ESO East Anglian Study – March 2024

The recently released study by the Energy Systems Operator (a part of National Grid) assesses different ways to transfer electricity once it’s landed from certain offshore windfarms off the coast of East Anglia to where it’s needed. 

Ten network configuration options that transfer power across and around the region have been assessed using the following metrics:

  • cost to consumers,
  • deliverability and operability
  •  impact on the environment
  • impact on local communities

The report finds that there is no recommended optimal path nor is there a universally accepted solution that delivers the required electricity network capacity needed by the early 2030s.

It concludes:

What is evident is there is no single option that minimises impacts across all the metrics. Critical trade-offs will need to be made between the cost borne by the consumers, communities hosting this nationally significant infrastructure as well as environmental considerations.

It does demonstrate that an HVDC underground scheme from Norwich to Tilbury could be cost efficient, subject to longer delivery timescales of 2034. However it will have negative implications for Suffolk, requiring more onshore infrastructure in the Friston area.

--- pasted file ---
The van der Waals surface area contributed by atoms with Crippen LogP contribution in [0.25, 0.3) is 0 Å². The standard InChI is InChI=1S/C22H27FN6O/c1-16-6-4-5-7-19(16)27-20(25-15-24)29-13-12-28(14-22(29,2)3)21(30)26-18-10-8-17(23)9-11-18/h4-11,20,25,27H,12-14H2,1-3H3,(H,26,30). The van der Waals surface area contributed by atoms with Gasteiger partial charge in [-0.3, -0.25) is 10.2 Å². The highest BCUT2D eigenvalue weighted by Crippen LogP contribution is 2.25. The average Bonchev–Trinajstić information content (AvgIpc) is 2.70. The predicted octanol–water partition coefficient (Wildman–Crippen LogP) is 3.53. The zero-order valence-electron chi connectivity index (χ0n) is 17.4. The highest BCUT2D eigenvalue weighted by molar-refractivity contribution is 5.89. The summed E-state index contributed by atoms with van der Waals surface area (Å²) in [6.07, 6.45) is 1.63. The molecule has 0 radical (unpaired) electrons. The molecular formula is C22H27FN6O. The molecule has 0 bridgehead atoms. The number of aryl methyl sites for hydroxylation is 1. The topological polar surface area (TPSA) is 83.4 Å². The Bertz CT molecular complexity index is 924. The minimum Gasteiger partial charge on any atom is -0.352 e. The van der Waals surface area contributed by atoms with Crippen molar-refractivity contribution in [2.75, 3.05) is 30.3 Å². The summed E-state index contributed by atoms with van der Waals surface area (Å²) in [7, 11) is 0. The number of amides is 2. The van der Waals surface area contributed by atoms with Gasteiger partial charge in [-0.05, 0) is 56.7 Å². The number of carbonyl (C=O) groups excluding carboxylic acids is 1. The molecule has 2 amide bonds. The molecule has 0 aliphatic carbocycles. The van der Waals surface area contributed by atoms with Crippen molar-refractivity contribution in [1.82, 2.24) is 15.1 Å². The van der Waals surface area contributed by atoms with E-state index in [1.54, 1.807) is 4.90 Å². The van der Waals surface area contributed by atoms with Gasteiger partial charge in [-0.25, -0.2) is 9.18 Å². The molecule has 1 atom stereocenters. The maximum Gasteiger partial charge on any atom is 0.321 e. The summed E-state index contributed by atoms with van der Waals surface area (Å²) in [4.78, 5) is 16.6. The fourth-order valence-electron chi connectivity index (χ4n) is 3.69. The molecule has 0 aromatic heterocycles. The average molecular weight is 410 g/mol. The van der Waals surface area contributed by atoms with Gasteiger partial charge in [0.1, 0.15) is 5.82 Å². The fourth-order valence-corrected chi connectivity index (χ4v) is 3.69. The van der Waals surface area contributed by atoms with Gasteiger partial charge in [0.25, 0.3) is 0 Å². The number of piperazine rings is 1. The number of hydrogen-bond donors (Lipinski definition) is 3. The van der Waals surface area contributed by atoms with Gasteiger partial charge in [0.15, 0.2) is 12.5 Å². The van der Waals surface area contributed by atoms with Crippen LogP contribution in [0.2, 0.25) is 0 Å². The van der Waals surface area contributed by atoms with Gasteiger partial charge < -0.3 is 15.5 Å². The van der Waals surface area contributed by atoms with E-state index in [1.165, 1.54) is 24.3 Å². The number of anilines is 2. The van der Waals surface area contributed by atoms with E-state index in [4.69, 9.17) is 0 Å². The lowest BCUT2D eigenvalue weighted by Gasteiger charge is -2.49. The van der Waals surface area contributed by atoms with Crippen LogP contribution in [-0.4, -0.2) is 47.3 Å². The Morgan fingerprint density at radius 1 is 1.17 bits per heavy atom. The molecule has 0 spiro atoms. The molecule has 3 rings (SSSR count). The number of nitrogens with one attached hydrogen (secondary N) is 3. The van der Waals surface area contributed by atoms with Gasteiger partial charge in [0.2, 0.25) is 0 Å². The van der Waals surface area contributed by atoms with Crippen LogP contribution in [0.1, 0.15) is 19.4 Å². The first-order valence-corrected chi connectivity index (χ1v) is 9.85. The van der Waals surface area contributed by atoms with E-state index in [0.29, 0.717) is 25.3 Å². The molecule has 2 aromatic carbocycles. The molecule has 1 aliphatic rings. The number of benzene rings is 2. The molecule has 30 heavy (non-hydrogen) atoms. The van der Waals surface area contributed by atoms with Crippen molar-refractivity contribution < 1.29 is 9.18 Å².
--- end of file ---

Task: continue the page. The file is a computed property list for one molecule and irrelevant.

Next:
Local campaign groups responses

Local campaign groups have slammed the report as:

a massive missed opportunity to look at the benefits of a fully integrated offshore grid. Worse still, the perfunctory and piffling offshore coordination due to it being voluntary not strategic has led to ADDITIONAL infrastructure being proposed onshore. Worse than that, Bradwell-on-Sea, which has an unused substation and unused pylons AND a landowner willing to accept more infrastructure, remains ignored. It is, frankly, a mess.

Rosie Pearson Community Planning Alliance

The UK Government and offshore wind developers off the east coast must soon decide upon their progression to the next stage of their voluntary offshore coordination. This study will provide all stakeholders with a range of options that could meet the network capacity needs of the region should offshore coordination progress.

Sadly, it does not clear the way for an offshore grid.

The final report will be considered by the Transmission Owner – NGET – as part of their ongoing development of the Norwich to Tilbury circuit route ahead of the statutory consultation scheduled for later in 2024.